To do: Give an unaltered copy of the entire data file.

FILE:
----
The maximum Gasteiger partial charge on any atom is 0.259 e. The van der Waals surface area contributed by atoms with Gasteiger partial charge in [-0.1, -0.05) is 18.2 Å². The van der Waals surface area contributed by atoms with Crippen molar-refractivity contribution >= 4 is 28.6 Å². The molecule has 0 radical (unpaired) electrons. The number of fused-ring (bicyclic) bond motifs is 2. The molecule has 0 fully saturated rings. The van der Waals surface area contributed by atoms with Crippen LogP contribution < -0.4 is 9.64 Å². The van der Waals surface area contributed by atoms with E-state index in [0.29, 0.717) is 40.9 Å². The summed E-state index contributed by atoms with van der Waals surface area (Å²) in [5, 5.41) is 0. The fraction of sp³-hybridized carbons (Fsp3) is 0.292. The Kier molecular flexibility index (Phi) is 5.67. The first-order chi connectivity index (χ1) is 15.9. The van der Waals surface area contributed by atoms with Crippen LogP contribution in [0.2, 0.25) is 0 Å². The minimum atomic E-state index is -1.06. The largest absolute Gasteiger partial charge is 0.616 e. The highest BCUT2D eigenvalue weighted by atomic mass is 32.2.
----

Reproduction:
The maximum Gasteiger partial charge on any atom is 0.259 e. The van der Waals surface area contributed by atoms with Gasteiger partial charge in [-0.1, -0.05) is 18.2 Å². The van der Waals surface area contributed by atoms with Crippen molar-refractivity contribution >= 4 is 28.6 Å². The molecule has 0 radical (unpaired) electrons. The number of fused-ring (bicyclic) bond motifs is 2. The molecule has 0 fully saturated rings. The van der Waals surface area contributed by atoms with Crippen LogP contribution < -0.4 is 9.64 Å². The van der Waals surface area contributed by atoms with E-state index in [0.29, 0.717) is 40.9 Å². The summed E-state index contributed by atoms with van der Waals surface area (Å²) in [5, 5.41) is 0. The fraction of sp³-hybridized carbons (Fsp3) is 0.292. The Kier molecular flexibility index (Phi) is 5.67. The first-order chi connectivity index (χ1) is 15.9. The van der Waals surface area contributed by atoms with Crippen LogP contribution in [0.2, 0.25) is 0 Å². The minimum atomic E-state index is -1.06. The largest absolute Gasteiger partial charge is 0.616 e. The highest BCUT2D eigenvalue weighted by atomic mass is 32.2.